Then there are the mediocre Liberals. On the conservative side, we see the dominant faction ruled by an MLC who is regarded by his former factional allies to have entered Parliament after the Carr government legislated his personal injury and workers compensation law career out of existence.

The conservative youth wing of the party is filled to the brim with mediocrity. The staffers especially are people with little going for them. If John Howard got run over by a bus and the Coalition lost power federally, these guys (women are rarely welcome) would become … shall we say … consultants to Centrelink.

The political talent pool within the neo-conservative Liberals forces is very small. Which explains why they find intelligent and sensible people like Pru Goward such a threat.

Can you imagine Pru going head-to-head with Alex Hawke on paid maternity leave? Can you imagine her demolishing David Clarke on abortion? Pru could do it with one hand tied behind her back.

Rarely do we see the NSW Religious Right (“RR”) neo-Cons putting up sensible mainstream candidates. Instead, they put up ideological candidates with allegedly the correct views on all the right issues but not much idea about anything else.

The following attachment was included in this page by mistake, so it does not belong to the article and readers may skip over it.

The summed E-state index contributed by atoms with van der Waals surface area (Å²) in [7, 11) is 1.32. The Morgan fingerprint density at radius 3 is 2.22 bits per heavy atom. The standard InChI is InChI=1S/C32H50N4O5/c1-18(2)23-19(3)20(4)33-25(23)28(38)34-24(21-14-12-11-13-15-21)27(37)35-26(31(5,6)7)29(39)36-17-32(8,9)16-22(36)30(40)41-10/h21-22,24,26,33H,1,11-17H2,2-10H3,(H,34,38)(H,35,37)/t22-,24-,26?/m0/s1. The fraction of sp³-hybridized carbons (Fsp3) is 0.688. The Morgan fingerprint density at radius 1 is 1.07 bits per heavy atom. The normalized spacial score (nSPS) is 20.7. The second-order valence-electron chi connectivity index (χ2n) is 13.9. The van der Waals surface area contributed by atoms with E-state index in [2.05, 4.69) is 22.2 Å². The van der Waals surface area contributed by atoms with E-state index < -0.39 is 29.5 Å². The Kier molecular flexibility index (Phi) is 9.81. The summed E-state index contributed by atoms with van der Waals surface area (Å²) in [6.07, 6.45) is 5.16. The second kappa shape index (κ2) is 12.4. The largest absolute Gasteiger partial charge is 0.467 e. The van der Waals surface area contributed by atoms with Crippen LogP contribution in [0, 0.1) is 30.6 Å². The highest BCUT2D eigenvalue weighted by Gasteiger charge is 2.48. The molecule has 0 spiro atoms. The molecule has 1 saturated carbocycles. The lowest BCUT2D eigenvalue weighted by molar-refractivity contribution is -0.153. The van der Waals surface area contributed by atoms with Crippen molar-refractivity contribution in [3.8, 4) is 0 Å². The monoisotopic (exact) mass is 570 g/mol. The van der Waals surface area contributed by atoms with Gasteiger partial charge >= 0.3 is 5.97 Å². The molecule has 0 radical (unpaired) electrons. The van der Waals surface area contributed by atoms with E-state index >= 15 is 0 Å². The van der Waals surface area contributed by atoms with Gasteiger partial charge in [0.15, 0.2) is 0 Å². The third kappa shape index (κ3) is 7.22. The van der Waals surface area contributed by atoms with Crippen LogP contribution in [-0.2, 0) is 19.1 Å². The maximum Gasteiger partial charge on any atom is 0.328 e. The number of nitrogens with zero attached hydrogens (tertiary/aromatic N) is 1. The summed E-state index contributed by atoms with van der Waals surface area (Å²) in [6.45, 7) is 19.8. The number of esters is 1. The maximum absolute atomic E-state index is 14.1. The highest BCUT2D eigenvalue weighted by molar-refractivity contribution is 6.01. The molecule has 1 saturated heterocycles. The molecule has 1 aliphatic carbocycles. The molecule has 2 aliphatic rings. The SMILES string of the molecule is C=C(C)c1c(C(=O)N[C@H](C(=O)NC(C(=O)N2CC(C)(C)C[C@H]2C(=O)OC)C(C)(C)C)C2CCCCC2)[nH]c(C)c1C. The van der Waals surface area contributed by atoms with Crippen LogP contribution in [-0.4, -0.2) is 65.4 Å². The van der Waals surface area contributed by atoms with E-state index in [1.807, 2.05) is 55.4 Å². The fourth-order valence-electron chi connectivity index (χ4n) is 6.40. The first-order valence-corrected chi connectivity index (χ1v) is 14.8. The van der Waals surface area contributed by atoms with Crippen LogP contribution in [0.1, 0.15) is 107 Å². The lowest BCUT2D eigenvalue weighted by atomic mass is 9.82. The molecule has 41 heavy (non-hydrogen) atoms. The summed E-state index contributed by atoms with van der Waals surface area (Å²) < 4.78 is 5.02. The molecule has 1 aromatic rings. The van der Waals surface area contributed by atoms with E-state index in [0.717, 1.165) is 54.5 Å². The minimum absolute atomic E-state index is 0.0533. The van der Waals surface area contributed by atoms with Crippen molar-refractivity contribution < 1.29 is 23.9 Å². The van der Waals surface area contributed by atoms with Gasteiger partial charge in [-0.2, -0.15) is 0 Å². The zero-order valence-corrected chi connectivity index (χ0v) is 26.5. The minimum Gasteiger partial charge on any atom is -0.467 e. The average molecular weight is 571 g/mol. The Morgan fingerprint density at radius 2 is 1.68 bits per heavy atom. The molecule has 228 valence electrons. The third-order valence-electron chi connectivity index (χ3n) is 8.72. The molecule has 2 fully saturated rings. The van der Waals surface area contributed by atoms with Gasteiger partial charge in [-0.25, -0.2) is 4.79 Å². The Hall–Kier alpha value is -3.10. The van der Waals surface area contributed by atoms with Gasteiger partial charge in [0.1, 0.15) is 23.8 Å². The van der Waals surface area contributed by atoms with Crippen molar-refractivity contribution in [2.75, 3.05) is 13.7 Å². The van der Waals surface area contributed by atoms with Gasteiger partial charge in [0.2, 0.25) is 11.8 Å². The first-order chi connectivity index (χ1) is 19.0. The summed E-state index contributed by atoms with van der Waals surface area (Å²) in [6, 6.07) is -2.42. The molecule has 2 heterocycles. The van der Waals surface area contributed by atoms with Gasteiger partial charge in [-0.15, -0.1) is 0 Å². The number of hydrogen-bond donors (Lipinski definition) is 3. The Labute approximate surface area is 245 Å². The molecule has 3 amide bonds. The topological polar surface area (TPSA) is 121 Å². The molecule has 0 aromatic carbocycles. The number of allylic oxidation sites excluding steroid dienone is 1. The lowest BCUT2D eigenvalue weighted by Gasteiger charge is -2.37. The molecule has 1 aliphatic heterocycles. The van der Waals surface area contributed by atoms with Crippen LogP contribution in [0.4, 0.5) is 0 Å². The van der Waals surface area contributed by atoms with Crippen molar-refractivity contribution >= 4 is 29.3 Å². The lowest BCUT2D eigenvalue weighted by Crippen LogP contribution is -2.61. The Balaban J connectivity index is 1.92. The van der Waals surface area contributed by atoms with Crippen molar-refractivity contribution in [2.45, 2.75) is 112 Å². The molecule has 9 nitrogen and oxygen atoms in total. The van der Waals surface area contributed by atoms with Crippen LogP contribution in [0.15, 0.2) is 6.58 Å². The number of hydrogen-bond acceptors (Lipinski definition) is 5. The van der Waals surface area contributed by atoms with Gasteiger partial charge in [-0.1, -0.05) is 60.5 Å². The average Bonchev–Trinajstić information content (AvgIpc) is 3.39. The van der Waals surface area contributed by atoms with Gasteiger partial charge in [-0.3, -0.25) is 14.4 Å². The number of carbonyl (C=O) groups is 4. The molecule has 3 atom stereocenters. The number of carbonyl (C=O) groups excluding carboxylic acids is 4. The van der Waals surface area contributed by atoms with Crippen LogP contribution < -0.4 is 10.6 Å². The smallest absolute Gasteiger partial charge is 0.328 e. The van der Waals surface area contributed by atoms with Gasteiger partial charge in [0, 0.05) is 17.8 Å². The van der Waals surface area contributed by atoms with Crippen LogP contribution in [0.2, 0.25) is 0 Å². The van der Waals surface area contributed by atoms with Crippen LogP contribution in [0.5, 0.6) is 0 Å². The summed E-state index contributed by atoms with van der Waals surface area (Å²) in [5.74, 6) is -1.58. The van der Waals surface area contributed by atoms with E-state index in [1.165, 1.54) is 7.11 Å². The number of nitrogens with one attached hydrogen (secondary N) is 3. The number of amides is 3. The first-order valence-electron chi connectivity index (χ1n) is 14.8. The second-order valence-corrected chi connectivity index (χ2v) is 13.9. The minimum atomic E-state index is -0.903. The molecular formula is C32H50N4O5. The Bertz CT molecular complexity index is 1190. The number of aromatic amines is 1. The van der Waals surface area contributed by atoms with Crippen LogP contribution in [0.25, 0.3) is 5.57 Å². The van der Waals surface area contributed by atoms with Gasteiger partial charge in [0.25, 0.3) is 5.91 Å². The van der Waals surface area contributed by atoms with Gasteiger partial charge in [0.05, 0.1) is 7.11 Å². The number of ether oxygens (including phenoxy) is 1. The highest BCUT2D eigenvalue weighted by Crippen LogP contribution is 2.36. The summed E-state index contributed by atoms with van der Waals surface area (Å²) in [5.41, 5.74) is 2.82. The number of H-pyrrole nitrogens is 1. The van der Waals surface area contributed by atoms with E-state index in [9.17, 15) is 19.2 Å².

Who on the RR neo-Con side has any credentials on tax? Or on economic management? Or on media policy? And we know that the RR is dominated by people whose idea of sound policy is digging up old editions of News Weekly and extracting choice paragraphs from Bob Santamaria’s editorials.

It will be a huge tragedy for the people of Epping, the NSW Libs and Peter Debnam if Pru doesn’t get up. Even John Howard is backing her, notwithstanding disagreeing with her on just about every social policy issue under the sun.

Still, if the NSW Liberals are too busy handing out anti-Di Vinci Code pamphlets at the cinema, Pru can always go federal. I like Bill, but I know for a fact that Pru Goward would make a much better senator than Mr Heffernan!

Words © 2006 Irfan Yusuf

Wednesday, June 14, 2006

OPINION: Al-Qaeda terrorist chief deserved to die